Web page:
Her story echoes that of hundreds of survivors across the country. Just like them, Lakshmi too was angry for the longest time. Angry that every time she shared a courtroom with her assailant, he would stare her down. Angry that he had been bailed out and had married within a month of the attack, that he had moved on with his life while she was left incapacitated. Angry that she felt ashamed of herself for what had happened. Angry that she had to cover her face every time she stepped out of her house.

“I’d tie scarves around my face when I went out. But at some point, years later, I discarded them,” she says. “I had enough, you know? I’d always loved dressing up and putting on makeup, and so I thought, why hide myself away? As if I had done something wrong!”

Lakshmi’s extroversion and courage has rippled out, touching everyone she works with at Stop Acid Attacks. “The other survivors took their time, but they abandoned their covers too, eventually. They saw what I had — that ‘beauty’ was just something other people set the standard for. It’s strange that now that I’ve accepted that I’m beautiful, others see it too. I now get proposals for marriage! Suitors even contact Alok (her partner and the father of her daughter),” she laughs.

“I am loved. I have a daughter. I have friends and work that fulfills me. I have everything I once wanted.”

Lakshmi’s attacker was 32 when he repeatedly propositioned to and eventually attacked her. She was 15.

He was imprisoned for 10 years for his crime and completed his term last year.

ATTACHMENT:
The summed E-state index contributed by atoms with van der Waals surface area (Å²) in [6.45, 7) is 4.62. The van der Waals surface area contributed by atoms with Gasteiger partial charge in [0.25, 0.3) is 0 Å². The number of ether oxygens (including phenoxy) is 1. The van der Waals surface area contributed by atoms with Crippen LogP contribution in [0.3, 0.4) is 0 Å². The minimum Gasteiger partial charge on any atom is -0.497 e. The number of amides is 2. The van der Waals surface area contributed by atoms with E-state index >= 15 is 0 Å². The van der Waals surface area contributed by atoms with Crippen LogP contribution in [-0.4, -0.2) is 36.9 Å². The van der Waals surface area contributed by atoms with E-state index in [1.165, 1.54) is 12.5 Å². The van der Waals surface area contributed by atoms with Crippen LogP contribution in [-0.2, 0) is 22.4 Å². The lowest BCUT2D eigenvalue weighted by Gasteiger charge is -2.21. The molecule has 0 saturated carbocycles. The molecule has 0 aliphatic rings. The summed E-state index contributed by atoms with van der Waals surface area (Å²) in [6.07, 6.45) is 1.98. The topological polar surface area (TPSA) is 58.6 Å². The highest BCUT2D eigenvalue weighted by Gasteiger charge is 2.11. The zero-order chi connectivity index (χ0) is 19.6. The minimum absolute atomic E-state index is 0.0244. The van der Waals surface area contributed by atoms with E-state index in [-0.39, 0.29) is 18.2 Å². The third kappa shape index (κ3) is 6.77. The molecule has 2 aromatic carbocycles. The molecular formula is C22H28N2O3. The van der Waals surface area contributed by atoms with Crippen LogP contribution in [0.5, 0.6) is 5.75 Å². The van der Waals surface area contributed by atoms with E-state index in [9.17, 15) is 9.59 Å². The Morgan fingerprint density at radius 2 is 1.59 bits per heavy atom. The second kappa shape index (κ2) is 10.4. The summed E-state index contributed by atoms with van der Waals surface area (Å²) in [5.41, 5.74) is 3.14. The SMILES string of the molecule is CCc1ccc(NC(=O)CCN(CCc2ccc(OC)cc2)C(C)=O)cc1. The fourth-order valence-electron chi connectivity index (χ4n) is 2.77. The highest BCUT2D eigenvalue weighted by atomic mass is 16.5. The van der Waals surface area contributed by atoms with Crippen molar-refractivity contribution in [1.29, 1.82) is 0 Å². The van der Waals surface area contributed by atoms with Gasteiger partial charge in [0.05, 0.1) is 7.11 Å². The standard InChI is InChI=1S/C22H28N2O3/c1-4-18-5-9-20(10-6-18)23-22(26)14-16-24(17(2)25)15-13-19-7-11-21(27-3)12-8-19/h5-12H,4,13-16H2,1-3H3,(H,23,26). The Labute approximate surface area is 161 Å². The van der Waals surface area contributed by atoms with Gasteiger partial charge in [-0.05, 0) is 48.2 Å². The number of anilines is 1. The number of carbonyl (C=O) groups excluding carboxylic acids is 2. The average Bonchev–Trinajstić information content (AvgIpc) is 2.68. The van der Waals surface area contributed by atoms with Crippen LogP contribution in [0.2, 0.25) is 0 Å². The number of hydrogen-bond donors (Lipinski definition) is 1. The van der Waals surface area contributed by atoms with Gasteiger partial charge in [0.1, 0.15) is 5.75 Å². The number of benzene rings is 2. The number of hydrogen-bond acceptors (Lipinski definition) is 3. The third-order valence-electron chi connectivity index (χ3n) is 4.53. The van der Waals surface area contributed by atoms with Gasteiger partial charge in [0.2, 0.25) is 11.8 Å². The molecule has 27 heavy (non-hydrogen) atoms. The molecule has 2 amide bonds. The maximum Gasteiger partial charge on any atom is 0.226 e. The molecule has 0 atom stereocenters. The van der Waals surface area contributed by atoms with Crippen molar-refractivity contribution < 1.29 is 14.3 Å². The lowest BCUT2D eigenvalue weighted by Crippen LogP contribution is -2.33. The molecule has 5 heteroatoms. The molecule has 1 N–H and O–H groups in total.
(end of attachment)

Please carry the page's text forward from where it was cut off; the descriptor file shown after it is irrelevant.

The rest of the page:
The phone rings as our conversation meanders towards its conclusion. It is Lakshmi’s little daughter, Pihu, put on the line by a babysitting neighbour.

Lakshmi switches to speakerphone, and for the next minute, the child’s happy babble fills the room.

Pihu is only two now and loves her stuffed animals, long stories, and oddly, peeling eggs. But one day, when she’s older, her mother will tell her about the afternoon that changed her face and her life. She will teach her about love and how some people confuse it with possession. She will tell her about why she and Alok chose to not marry each other. About what beauty really is: never defined by her face but by grace and tenacity; and what her skin will never be: a mark of her worth. She will teach her how to confront her fears, reading to her the letter she once wrote to her own attacker.

“You thought you could take away my beauty,” it read at its conclusion. “But I’m still beautiful. You thought you could take away my life. But I have found a wonderful man and we are in love. You thought you would break my spirit, but you do not scare me anymore.”

Originally published at parenthesis.co.